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Throughout the course of aviation and naval history, there have been several vessels that have disappeared under mysterious circumstances.

The USS Cyclops Vanished In The Bermuda Triangle

USS Cyclops

One of the largest vessels to disappear without a trace was the USS Cyclops, a ship that never emerged from the infamous Bermuda Triangle. The fuel ship was carrying coal and other supplies for the United States Navy in the early twentieth century. When the vessel made her final journey from Rio de Janeiro, she was carrying more than 300 people and more than ten thousand tons of manganese ore.

The ship was last spotted on March 4, 1918, leaving Barbados for the area known as the Bermuda Triangle, located in the western part of the North Atlantic Ocean. At the time, there was no bad weather spotted in the region. The Cyclops was never seen again after the March 4 sighting.

Because there was no distress call made, a number of rumors and theories as to the ship’s fate began to spread. People whispered that perhaps the Cyclops had been attacked by a giant squid or sunk by the Germans. Some even believed that there had been a violent mutiny on board. Even though boats and planes were sent out to search for survivors and debris, nothing was ever found. The ship had seemingly vanished without a trace.

The Captain Of The HMS Sappho Is Believed To Have Lost His Mind

HMS Sappho

For twenty years, the HMS Sappho worked on behalf of the British Navy to control and subdue the slave trade along the coast of West Africa. In the nineteenth century, the ship was responsible for intercepting several ships loaded with slaves and freeing the wrongly held prisoners. Despite the good that the ship achieved, it caused a diplomatic crisis between Great Britain and the United States when it chased down an American ship in 1857.

After the incident, the Sappho was sent to Australia. After reaching Cape Town, South Africa, the ship was last spotted heading toward the Bass Strait on February 18, 1878. According to Mental Floss, it vanished after that, with not one of the 147 crewmembers ever officially found. No photographs exist of the ship, although there are a few artist interpretations like the one shown here.

The most persistent rumor surrounding the Sappho is that the ship sank due to strong winds. Some legends claim that the captain, Fairfax Moresby, escaped the wreckage and found his way to a remote island off the coast of Australia, where he went insane.


Witchcraft yacht

On December 22, 1967, experienced yachtsman Dan Burack and his friend, Father Patrick Horgan, set sail in the 23-foot luxury yacht Witchcraft to see the holiday lights off the coast of Miami. Unfortunately after just one mile the pair experienced difficulty when it seemed as if the yacht had hit something. Burack calmly called the Miami Coast Guard to report the trouble and request assistance. The official who took the call later commented that Burack seemed unconcerned—perhaps because the yacht was fitted with a special flotation device that was supposed to make the vessel unsinkable. The Coast Guard arrived at the scene just 19 minutes after the call, and were surprised to find no trace of the large yacht, no debris, and no sign of Burack or Horgan. Over the next six days, hundreds of square miles of ocean were searched, but nothing was ever found, and the Witchcraft has been chalked up as another vessel mysteriously lost to the Bermuda Triangle.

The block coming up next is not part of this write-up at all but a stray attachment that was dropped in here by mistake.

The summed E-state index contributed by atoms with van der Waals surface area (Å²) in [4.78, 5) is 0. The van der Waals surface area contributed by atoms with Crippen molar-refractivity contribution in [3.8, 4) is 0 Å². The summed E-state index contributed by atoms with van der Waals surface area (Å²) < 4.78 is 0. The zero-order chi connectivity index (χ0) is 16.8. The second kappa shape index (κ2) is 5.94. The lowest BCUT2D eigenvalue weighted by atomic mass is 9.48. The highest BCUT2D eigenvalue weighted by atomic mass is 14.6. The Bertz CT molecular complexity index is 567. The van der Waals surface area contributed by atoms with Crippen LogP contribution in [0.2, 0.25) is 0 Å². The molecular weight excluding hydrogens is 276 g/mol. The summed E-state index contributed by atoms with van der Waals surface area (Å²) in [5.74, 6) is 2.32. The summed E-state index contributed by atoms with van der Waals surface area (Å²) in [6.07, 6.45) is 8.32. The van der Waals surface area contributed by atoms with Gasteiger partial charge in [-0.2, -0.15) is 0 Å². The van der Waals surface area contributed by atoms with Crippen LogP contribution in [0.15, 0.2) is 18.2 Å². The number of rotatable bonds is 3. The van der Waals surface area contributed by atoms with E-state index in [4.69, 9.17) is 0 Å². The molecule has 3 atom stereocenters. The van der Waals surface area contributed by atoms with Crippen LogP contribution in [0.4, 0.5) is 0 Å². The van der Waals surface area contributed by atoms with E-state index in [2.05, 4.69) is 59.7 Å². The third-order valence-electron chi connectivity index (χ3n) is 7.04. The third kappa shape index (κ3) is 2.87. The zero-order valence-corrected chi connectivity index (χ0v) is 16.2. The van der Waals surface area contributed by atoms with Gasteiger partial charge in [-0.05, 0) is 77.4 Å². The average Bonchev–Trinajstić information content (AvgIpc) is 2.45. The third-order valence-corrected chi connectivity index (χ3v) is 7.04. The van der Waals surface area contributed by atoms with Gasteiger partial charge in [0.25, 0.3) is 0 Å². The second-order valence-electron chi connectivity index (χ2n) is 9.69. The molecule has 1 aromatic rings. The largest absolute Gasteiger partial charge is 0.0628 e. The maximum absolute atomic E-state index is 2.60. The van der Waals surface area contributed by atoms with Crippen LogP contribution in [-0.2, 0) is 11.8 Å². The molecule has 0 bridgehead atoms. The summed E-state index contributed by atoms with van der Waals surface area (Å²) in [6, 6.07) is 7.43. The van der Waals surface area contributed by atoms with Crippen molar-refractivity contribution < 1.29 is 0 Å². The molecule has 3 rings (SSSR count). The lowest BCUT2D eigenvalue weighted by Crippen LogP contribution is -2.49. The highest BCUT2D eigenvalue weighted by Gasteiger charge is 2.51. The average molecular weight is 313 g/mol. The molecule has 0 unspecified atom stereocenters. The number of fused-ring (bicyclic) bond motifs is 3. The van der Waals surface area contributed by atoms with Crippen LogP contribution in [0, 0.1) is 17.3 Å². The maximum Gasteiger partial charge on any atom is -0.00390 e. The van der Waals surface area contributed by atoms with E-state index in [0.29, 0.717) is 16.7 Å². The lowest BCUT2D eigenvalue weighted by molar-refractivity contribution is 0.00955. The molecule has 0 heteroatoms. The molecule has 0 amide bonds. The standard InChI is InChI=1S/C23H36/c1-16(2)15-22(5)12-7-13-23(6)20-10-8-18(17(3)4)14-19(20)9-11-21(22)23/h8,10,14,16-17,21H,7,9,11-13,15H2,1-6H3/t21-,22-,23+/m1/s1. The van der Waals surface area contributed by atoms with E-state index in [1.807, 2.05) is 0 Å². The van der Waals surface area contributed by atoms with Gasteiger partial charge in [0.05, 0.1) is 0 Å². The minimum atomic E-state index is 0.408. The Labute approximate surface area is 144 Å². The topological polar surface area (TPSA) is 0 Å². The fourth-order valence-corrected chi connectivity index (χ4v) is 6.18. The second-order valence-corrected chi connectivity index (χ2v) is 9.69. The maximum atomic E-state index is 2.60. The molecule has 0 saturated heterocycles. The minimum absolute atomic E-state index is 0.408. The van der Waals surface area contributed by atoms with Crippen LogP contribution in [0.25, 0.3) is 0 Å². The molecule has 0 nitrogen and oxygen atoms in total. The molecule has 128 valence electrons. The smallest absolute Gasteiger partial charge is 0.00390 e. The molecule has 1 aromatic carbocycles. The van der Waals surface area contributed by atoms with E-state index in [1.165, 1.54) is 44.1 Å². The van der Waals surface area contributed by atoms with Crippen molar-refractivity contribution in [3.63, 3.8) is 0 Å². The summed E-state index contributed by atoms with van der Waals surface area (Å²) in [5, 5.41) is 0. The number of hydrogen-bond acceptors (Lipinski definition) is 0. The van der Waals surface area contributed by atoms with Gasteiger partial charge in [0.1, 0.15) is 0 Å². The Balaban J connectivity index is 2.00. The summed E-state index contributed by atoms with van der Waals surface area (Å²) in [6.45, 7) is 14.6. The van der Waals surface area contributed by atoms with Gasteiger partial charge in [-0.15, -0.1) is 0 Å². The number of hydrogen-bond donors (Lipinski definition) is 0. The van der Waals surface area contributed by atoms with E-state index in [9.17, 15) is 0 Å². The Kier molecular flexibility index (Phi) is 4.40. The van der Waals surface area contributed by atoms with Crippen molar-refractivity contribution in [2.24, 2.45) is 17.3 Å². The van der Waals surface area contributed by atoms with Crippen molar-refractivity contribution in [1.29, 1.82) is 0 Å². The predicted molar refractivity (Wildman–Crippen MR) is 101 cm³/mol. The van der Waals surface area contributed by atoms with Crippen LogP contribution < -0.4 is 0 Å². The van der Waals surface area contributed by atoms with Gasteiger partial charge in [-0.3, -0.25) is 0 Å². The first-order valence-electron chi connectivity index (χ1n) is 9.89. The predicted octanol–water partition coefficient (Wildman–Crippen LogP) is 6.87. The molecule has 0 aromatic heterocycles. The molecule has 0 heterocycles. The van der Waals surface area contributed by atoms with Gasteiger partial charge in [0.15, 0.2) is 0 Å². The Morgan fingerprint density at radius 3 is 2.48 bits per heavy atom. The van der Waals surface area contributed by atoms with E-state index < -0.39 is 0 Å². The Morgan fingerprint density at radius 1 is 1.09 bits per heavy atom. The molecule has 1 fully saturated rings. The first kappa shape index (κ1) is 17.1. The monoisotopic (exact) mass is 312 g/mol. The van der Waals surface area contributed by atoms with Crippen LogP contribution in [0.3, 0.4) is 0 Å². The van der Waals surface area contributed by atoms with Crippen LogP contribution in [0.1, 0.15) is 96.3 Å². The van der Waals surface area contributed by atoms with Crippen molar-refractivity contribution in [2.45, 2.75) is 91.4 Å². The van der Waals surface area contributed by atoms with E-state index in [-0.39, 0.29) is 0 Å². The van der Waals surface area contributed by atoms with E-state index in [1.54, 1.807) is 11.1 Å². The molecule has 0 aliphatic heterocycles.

USS Porpoise was a brig involved in 19th century exploration and surveying missions, taking part in a voyage in 1838 that confirmed the existence of Antarctica and later circumnavigating the globe. In 1854 the ship set sail from Hong Kong carrying 69 men in order to carry out a survey of the South Sea Islands. Somewhere between China and Taiwan, the ship sailed into dense fog and was separated from its partner ship, the USS Vincennes, and never seen again. Many ships searched for the ill-fated brig for over a year, but no sign was ever found, and it’s thought to have been wrecked in a typhoon with all hands lost.


SS Baychimo

The SS Baychimo started life as a German trading vessel before being given to Great Britain after World War I as part of reparations. The Baychimo came under the ownership of the Hudson Bay Company, and made many voyages across the Atlantic from Scotland to Canada to trade with local Inuit tribes. In 1931, while journeying to Vancouver with a cargo of furs, the Baychimo fell victim to an early winter, as ice floes surrounded the ship and locked it in an icy embrace. The crew escaped the stricken vessel and fled across the ice floes to safety, but some returned a few days later to try to rescue the ship and its valuable cargo.

After over a month of braving the treacherous weather in a flimsy camp, a huge blizzard hit and the remaining crew lost sight of the ship. Once the storm had cleared, the watching crew were surprised to find the Baychimo had disappeared. They assumed it had sunk without trace. A week later the ship was spotted by an Inuit hunter and the crew raced back on board to gather as much of the cargo as possible. The captain decided the ship was too badly damaged to be seaworthy and so abandoned it, thinking it would soon break apart. How wrong he was. Over the years, the Baychimo was sighted a number of times, sometimes caught fast in ice, other times floating ghost-like through the Arctic waters. The last confirmed sighting was in 1969—an astonishing 37 years after it had been abandoned to its fate.

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